Have you noticed rhubarb flowers, or rhubarb seedpods coming up on stalks from between the leaves of your rhubarb plants this Spring?
Has your rhubarb bolted?
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If so, here is important information in answer to the question of what to do with that large flower growing in your rhubarb!
I think that the rhubarb flower stalk or seedpod is a very beautiful sight, and I really dislike the idea of removing it, however it must be cut out.
Scroll down for directions on how to remove the flower stalk.
The flower head that comes up from rhubarb plants should be removed immediately when you first observe it.
This flower or seedpod usually comes up in the springtime.
These flower stalks do not usually grow on younger plants, but are common on more mature plants that are 3 or more years older.
Some varieties are more likely to flower than others.
The plants may produce more than one stalk, so cut them out each time you see a flower develop.
To maintain and ensure the highest quality and maximum yield from your rhubarb garden, it is important that the plants not be allowed to go to seed.
Many people contact me and ask if it is okay to harvest and eat the rhubarb after it has flowered.
The answer to this question is YES, simply remove and discard the flower/seed pod stalk, and pick the remaining rhubarb stalks as you normally would.
The reason for this is, that, if the plant is left to allow the flower to go to seed, the plant devotes its energy to the seed production, and the development of leaf stalks is hindered.
Using pruning shears, cut the flower stalk as close as possible to the main plant at the base, and discard it.
If you do not cut the flower stalk off as low as possible, it may begin to rot and provide a home to slugs and other insects which may in turn damage the rhubarb plants.
Scroll down and see what Helen did with the flower stalks from her rhubarb plant!
I Love her idea!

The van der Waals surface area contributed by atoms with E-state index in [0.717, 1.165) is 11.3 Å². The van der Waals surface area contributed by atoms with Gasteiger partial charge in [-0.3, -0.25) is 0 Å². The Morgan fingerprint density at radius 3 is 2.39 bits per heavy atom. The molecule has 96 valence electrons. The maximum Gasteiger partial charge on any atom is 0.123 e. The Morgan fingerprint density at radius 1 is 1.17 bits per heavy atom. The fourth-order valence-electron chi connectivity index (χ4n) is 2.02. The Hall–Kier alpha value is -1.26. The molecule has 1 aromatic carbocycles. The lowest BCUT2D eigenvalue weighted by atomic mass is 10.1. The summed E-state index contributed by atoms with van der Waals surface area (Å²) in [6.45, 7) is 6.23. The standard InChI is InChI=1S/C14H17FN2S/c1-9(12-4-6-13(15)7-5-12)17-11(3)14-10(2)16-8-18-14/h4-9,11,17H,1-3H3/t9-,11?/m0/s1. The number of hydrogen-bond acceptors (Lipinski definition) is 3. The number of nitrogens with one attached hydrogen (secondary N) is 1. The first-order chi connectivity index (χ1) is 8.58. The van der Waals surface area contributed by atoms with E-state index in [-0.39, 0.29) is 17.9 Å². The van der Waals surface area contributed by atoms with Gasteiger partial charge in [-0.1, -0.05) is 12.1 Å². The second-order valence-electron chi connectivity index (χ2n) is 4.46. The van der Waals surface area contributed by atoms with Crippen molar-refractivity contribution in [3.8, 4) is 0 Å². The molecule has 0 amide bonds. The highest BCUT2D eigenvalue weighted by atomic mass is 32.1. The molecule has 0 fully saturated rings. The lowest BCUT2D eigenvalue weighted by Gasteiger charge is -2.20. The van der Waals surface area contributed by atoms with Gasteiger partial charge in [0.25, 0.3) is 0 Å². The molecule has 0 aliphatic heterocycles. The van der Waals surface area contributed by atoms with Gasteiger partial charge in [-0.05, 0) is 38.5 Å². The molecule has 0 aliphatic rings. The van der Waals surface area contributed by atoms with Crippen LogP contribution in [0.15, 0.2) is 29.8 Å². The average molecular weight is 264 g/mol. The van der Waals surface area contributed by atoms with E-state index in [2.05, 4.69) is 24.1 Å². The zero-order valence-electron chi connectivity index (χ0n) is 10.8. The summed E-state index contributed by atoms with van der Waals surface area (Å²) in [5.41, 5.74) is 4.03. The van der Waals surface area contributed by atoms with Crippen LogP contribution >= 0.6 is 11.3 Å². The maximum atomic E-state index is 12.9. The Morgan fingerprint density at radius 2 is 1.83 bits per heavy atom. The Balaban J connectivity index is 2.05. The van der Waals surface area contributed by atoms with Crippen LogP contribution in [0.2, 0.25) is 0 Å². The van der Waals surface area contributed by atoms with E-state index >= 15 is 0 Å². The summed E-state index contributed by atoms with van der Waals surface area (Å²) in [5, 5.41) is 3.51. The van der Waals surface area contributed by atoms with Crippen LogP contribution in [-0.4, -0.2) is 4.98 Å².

Thanks for the photo (above) Gina!
Thanks for the photo (above) Marcus!
My rhubarb went to seed this year too (above)!
Aren't these simply beautiful?
If you are growing ornamental rhubarb, and not using the rhubarb as a vegetable for the stalks, you may wish to leave the flower and ensuing seedpods among the plants.
The tall flower stalks are actually quite impressive, and you would most likely wish to these beautiful flowers to bloom in this case.
I came across this amazing photograph (above), of gorgeous, cut rhubarb flowers, arranged in vases with rhubarb leaves.
These were not ornamental flowers and leaves ... but rather "regular/edible" vegetable garden rhubarb flowers and leaves.
Isn't this beautiful, and striking? I Love It! ... Now I just hope that my rhubarb will actually flower next year, and that more than one of my rhubarb plants in the patch will flower!
Thanks Helen, from Design Inspiration, for allowing me to share this amazing, creative arrangement of rhubarb seedpods/flowers!
I believe you have just inspired many site visitors to bring the cut flowers from their rhubarb indoors when cutting them off, and enjoying them! They are an amazing display of God's Creation for sure!
If you have made a flower arrangement using rhubarb flowers or rhubarb seed pods - feel free to send me your pictures for me to share with visitors to Rhubarb-Central.com!
Contact me via my contact form here.
Do you grow rhubarb? Here below (or use the navigation bars at the left column) are links to helpful pages within this website about growing rhubarb at home!
LINKS RELATED TO RHUBARB GARDENING
NATURAL PESTICIDE RECIPES and Information
CONTAINER GARDENING - Can Rhubarb be Grown in Containers/Pots?
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